Your site’s usability and user experience (UX) become defining factors for how many visitors your site gets, how long they stay, and whether they want to return to it in the future. There are billions of web pages on the net, so if your site is hard to navigate or to do the things people are visiting it for, then people simply won’t ever use it. And without an appealing website, your company’s long term success inevitably suffers.
In Part 2 of this series, (check out part 1 here) we take a look at four website fundamentals that vastly improve the usability of websites, which in turn improves the customer experience so your visitors will want to keep coming back to your site again and again.
Having intuitive navigation on your site is crucial for ensuring visitors can find what they're looking for. Ideally, visitors should be able to arrive on the site and not get bogged down wondering where they should click next. Moving from point A to point B should be intuitive and pain-free.
Here are some top tips for optimising your site's navigation:
- Keep the site navigation structure simple (and near the top of the page)
- Additionally include navigation options in the footer of site
- Use breadcrumbs on every page (except for the homepage) so people are aware of their navigation trail
- Include a search box near the top of the site so visitors can search by keywords
- Don't offer too many navigation options on each page
- Don't go too deep. In most cases, it’s best to keep your navigation to no more than three levels deep
- Include links within your page copy and make it clear where those links lead to
Once you've set the structure of your site navigation, keep it consistent. The location and labels for site navigation should be the same on each page of the site
Using web design conventions, design elements, and strategies that visitors are already familiar with helps give your site greater credibility. This essentially means the amount of trust your site conveys to the user. One of the best ways to improve your site's credibility is to be clear and honest about the product or service you're selling. Don't make visitors dig through dozens of pages to find out what it is you actually do. Instead, be up front about it, and dedicate a good portion of the site to explaining the value behind what you do.
Another important way to boost credibility is to have a dedicated pricing page. While it can be tempting to force people to contact you to learn more about pricing, having prices listed clearly on the site makes your business seem more legitimate and trustworthy. You’re not trying to hide anything, you know you provide a great service and are happy to tell people what you charge for it. Ultimately, having a website that’s focused on credibility helps enhance the reputation of your company’s brand.
In order to provide a truly great user experience, your site needs to be compatible with all the different devices, operating systems, and browsers your visitors use. This means your site needs to be optimised to provide a seamless viewing and user experience with Windows and Mac desktop and iOS and Android smartphones and tablets. If you don’t meet these minimum requirements you’re basically excluding large portions of your possible customer base.
At a high-level, this means investing in a website structure that is highly flexible and responsive. With a responsive site, content is automatically resized and reshuffled to fit the dimensions of whichever device a visitor happens to be using. At a lower level, improving accessibility can be as simple as adding alt-text to all of your images (so visually impaired visitors who can't see images in their browsers can still understand what's on the page).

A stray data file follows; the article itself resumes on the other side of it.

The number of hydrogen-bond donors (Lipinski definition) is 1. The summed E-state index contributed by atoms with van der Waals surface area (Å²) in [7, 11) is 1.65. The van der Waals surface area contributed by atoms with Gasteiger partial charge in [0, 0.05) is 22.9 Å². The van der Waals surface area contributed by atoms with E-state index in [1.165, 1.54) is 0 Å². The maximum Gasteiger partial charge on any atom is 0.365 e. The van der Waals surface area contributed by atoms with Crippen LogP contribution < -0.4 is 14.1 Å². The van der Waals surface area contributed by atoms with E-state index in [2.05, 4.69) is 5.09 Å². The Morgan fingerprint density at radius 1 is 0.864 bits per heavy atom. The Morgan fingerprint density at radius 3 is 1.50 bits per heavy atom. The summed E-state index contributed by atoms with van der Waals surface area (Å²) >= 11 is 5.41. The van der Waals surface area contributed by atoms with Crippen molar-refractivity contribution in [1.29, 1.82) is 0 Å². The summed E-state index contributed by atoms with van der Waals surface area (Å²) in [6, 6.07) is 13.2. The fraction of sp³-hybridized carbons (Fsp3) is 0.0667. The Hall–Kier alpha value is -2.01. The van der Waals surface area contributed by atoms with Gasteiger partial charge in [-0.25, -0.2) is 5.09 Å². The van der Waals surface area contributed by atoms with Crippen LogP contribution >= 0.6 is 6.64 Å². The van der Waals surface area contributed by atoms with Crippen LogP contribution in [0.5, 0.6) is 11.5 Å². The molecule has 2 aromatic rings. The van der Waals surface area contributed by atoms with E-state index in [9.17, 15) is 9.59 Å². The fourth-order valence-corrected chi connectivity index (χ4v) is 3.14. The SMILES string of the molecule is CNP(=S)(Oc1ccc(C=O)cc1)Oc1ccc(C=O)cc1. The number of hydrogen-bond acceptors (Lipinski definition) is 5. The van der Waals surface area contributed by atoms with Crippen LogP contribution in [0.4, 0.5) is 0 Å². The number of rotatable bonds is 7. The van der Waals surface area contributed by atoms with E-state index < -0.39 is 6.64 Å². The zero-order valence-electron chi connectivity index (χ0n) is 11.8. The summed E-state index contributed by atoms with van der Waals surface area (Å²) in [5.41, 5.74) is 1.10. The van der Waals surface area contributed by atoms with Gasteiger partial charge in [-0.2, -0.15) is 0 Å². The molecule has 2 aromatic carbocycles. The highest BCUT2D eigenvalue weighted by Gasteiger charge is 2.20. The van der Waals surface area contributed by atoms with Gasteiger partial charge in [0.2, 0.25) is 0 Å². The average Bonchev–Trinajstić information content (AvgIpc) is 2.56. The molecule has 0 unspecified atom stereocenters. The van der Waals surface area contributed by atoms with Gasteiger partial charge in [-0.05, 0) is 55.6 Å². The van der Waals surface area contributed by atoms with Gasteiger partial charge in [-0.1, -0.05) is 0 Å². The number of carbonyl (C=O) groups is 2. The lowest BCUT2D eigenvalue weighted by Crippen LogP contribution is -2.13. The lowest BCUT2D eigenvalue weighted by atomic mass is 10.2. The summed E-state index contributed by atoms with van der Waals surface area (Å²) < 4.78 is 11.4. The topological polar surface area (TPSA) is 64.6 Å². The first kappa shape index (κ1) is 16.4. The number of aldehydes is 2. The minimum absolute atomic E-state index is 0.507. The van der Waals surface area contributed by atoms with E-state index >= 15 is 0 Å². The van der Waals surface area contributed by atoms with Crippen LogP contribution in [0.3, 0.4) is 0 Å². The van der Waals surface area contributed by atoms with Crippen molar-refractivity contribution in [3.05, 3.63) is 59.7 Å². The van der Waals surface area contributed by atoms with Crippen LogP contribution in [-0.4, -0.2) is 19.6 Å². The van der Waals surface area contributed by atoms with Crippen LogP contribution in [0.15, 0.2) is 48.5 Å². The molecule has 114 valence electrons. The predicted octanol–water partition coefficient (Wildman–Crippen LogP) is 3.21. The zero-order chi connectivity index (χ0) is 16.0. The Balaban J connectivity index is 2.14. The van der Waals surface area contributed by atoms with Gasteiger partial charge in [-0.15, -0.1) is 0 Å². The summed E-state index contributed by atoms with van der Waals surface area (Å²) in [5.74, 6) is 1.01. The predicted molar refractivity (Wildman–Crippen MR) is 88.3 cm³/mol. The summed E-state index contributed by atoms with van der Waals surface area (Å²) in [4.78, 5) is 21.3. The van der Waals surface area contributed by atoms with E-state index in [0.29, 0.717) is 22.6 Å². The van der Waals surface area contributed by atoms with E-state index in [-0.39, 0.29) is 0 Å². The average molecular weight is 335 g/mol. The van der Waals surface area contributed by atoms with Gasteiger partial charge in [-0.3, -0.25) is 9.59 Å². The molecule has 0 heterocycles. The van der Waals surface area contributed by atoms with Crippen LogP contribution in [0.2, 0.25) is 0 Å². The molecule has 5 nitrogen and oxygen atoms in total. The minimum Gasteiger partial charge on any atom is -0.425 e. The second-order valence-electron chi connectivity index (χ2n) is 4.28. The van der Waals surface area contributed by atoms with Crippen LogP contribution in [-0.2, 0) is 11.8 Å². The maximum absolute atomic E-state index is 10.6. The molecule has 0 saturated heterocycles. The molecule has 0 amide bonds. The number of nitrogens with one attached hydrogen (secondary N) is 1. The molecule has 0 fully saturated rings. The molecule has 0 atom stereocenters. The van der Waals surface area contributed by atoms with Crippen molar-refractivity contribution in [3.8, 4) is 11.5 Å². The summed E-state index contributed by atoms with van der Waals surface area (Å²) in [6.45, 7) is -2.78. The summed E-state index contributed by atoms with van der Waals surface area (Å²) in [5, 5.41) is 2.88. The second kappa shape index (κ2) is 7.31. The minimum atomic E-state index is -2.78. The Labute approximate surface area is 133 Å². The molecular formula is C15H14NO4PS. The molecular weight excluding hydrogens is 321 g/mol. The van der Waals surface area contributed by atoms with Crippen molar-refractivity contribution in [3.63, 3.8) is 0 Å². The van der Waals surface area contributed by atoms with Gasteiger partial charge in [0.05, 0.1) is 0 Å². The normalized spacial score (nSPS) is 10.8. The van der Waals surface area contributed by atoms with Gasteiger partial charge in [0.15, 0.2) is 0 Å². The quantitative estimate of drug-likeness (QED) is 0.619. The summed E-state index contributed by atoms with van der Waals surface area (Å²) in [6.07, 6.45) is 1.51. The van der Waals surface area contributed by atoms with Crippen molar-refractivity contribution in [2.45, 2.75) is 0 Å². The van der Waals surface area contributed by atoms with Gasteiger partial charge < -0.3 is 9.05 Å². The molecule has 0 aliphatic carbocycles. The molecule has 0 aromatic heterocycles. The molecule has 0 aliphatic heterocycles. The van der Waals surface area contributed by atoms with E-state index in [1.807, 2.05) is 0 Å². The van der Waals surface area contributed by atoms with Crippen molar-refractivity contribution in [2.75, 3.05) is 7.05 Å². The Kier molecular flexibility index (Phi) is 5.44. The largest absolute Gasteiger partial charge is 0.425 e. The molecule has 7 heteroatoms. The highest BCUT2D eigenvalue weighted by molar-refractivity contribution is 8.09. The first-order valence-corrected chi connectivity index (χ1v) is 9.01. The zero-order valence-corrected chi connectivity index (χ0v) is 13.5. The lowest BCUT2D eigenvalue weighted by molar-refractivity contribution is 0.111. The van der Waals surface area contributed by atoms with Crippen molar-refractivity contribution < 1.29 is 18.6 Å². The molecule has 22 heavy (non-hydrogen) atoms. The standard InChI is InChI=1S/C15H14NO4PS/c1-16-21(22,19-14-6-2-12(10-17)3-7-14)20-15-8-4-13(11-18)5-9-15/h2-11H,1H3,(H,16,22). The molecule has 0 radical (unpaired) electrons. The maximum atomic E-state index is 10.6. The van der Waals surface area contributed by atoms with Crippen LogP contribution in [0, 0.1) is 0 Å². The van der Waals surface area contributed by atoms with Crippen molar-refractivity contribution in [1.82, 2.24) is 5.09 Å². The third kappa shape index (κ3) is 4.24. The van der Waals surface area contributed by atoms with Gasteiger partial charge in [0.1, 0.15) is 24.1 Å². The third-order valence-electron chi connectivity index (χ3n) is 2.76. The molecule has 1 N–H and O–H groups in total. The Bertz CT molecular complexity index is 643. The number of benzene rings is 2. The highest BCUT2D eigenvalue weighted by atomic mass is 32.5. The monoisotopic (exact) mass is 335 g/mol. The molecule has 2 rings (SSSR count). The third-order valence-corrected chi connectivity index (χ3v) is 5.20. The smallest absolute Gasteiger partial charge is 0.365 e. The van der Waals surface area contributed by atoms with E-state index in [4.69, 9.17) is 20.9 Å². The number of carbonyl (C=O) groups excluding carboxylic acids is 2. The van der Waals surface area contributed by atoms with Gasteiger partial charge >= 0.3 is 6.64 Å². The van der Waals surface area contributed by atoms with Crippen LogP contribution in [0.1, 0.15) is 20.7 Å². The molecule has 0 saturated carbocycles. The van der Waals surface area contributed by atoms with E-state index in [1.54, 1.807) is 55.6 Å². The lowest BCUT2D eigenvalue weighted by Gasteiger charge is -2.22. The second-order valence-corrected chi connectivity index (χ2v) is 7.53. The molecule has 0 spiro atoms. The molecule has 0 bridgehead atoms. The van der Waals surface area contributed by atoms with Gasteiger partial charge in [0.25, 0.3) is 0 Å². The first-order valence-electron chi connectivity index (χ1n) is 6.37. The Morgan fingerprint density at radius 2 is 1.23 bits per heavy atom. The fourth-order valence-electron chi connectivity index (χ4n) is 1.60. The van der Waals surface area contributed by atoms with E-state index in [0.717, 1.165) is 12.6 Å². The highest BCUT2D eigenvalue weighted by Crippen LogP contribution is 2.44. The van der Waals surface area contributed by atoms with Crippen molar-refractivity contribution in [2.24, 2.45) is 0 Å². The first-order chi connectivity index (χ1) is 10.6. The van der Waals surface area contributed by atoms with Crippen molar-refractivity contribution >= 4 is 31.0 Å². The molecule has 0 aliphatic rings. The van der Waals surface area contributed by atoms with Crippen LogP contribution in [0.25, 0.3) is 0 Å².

At the end of the day, it's more important that your website provides a great experience across different platforms rather than focusing on trying to look identical across all platforms. And that can mean adhering to platform-specific design conventions instead of trying to squeeze in unique elements that users of that platform might not be familiar with.
Fundamentally, great usability and user experience rely on the preferences of the end users. So you should always keep in mind that if you’re not designing your site specifically for them, then who are you designing it for? This helps to prioritise creating a site that’s great to use rather than simply a site that you think looks good.
The design principles detailed in this article provide a great starting point but there are other ways that you can find out more objectively how easy your site is to use. This is by conducting user testing, getting user feedback, and making changes based on these responses. There are a some great user testing tools that you can use for this purpose:
Crazy Egg - this tool can track multiple domains under one account and uncovers insights about your site's performance. This can be achieved through four different intelligence tools -- heat map, scroll map, overlay, and confetti.
UserZoom - this very popular tool provides the option to use your own participants in user tests or to make use of their advanced search engine that has over 100 million possible participants. UserZoom is known for providing quick feedback and the ability to carry out multiple user testing studies in quick succession.
Loop11 - this tool allows you to easily create usability tests, even without any HTML experience.
Ultimately, creating a great user experience means genuinely caring about the journey of your customers. So as a final piece of usability/UX advice, try to put yourself in the shoes of your site’s visitors and keep them in mind every step of the way. If you’d like to learn more about how important creating a great UX is for engaging today’s customers, talk to FinXL.